‘Write Here’ takes us into our authors’ writing spaces across the globe, where they tell us about how they go about their craft. We mark each location on the map at the bottom of each post. In this edition, Nell Zink from Bad Belzig gives us a glimpse into the life of a writing junkie…
‘I write habitually. I write compulsively. I’m sure I’m not alone in that. The world is full of people with urgent things to say and no one to listen. I have friends! It’s just that so far none of them has expressed a wish to hear me tell the same story for fifteen hours straight. When soliloquizing at length, you’re safer with strangers, and they’re safer with you. Where a friend might say, “We need to talk, because I feel I can no longer endure your gratuitous complexity, trite pseudo-radicalism, and ultimate vacuity,” a stranger can chuck you in the recycling and forget you were ever born.
It recently came to my attention that I had arranged my entire life to (a) enable and (b) hide my addiction. The two urges – enabling and hiding -are in conflict. As a guilt-laden, furtive junkie, I lack a proper ergonomic workstation. Right now it would be good for my health to own a ventilated desk chair with headrest and footrest, a large and bright monitor, and a wireless keyboard. But such a rig would take up a third of my room, and I rent only one room. Strangers – were strangers ever to enter my home, an hour south of Berlin in the middle of nowhere or, as we say in America, in West BF – would see immediately that I style myself a writer.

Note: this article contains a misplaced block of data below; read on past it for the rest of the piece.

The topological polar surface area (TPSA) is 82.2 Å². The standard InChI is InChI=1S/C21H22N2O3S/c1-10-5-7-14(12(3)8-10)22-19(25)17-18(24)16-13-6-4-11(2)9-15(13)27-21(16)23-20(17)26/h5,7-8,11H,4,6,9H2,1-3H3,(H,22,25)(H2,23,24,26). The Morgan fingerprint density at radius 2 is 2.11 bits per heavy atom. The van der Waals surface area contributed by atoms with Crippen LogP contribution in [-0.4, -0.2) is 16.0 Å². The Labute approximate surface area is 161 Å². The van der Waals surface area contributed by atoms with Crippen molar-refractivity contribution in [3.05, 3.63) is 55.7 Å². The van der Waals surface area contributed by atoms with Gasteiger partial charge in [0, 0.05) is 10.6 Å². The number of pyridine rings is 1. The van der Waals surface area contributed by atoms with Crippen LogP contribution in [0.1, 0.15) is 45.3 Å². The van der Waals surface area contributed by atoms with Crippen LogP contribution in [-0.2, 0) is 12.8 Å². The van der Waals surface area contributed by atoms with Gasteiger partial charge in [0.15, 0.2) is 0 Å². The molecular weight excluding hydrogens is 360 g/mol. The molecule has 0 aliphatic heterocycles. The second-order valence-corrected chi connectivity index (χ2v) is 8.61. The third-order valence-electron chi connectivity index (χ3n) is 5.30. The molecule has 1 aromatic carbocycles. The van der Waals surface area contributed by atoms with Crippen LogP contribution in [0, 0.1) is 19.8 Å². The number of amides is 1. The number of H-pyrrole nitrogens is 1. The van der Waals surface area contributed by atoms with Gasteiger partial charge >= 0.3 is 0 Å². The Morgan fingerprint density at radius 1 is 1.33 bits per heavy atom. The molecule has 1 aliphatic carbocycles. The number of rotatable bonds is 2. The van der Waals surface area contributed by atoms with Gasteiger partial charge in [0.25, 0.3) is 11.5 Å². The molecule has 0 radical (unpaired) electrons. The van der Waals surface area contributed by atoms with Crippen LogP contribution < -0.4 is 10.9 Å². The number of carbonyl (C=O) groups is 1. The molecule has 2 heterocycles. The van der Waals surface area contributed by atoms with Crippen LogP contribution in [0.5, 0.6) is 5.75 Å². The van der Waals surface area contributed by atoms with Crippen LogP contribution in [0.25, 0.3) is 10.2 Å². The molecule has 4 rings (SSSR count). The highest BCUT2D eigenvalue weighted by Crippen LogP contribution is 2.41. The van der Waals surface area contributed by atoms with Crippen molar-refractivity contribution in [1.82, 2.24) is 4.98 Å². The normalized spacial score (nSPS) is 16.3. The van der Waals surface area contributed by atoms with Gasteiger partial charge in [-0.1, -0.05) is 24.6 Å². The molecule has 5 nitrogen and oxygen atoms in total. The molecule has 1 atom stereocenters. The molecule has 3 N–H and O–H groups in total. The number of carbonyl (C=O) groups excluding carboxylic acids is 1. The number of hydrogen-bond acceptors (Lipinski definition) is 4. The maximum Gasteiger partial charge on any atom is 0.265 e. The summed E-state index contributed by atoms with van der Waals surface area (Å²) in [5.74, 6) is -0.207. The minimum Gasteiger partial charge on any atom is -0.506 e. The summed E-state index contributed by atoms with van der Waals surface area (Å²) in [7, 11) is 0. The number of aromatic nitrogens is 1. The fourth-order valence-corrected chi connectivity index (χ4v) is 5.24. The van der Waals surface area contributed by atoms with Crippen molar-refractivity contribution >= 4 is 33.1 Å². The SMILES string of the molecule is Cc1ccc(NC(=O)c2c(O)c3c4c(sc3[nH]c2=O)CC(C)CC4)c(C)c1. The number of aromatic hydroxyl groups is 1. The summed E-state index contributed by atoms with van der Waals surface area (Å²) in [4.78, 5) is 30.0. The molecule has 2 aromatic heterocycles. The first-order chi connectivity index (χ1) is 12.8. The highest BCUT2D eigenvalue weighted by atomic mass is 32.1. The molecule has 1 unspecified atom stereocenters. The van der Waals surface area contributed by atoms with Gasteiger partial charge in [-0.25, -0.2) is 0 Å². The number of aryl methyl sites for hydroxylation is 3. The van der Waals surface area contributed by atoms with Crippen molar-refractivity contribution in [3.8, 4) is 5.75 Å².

So for fifteen solid years I’ve been writing on a laptop. What a mistake. I sit on my mattress on the floor, prop up a pillow behind me, pull the laptop onto my lap, and write. A few weeks later, I get up, say something like MY BRAIN IS FRIED WHY CAN’T I FEEL MY HANDS and send the new document to a friend, editor, or agent, depending on what it is. Then I go jogging. After one mile, I remember that I forgot to eat or drink anything that day after eight a.m. I fantasize about future social successes by imagining people I know reading certain lines and scenes (this is literally true). Like I said, this is West BF, deep in the woods. No one can see me. My secret thoughts are known only to those reading them right now.
Other people who write on laptops take advantage of their portability by writing in cafes. It might be good for my health if someone came around every twenty minutes and said, “Are you sure you don’t want to order anything? We’re clearing this section for dinner. Go home. You look terrible.” There are cafés in Berlin famous for their literary clienteles. But I can see the ergonomic home workstation on the horizon. I’m no longer at risk of being exposed as a poseur if someone sees it, because I’m a novelist now. A real, live professional novelist! I novelize for a living! And you’d be surprised at how many people and publications – even very prominent ones you’d think would be more sensible – want photos of the space where I work. It might be nice if it weren’t all lumpy pillows and rumpled sheets. They might even print one of the photos someday.’
Nell Zink’s ‘The Wallcreeper’ and ‘Mislaid’ are published together as a box set today.
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